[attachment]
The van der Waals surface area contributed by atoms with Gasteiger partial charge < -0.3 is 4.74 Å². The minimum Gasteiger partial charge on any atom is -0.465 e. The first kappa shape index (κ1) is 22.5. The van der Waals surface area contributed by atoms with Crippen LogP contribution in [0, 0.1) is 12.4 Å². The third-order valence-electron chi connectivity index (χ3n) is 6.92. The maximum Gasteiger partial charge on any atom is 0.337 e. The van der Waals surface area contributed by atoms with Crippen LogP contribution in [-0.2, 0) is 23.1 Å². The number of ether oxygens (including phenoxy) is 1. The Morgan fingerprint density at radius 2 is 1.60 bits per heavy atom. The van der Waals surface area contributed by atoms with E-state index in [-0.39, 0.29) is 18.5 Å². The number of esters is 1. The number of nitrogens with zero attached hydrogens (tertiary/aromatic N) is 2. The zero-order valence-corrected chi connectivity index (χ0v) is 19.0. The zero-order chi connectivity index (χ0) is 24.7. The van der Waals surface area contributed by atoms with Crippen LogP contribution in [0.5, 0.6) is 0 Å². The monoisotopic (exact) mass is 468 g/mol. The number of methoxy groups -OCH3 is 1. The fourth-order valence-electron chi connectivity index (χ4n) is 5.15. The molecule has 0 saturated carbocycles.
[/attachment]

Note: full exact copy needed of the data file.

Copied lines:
The van der Waals surface area contributed by atoms with Gasteiger partial charge < -0.3 is 4.74 Å². The minimum Gasteiger partial charge on any atom is -0.465 e. The first kappa shape index (κ1) is 22.5. The van der Waals surface area contributed by atoms with Crippen LogP contribution in [0, 0.1) is 12.4 Å². The third-order valence-electron chi connectivity index (χ3n) is 6.92. The maximum Gasteiger partial charge on any atom is 0.337 e. The van der Waals surface area contributed by atoms with Crippen LogP contribution in [-0.2, 0) is 23.1 Å². The number of ether oxygens (including phenoxy) is 1. The Morgan fingerprint density at radius 2 is 1.60 bits per heavy atom. The van der Waals surface area contributed by atoms with E-state index in [-0.39, 0.29) is 18.5 Å². The number of esters is 1. The number of nitrogens with zero attached hydrogens (tertiary/aromatic N) is 2. The zero-order valence-corrected chi connectivity index (χ0v) is 19.0. The zero-order chi connectivity index (χ0) is 24.7. The van der Waals surface area contributed by atoms with Crippen LogP contribution in [0.5, 0.6) is 0 Å². The monoisotopic (exact) mass is 468 g/mol. The number of methoxy groups -OCH3 is 1. The fourth-order valence-electron chi connectivity index (χ4n) is 5.15. The molecule has 0 saturated carbocycles.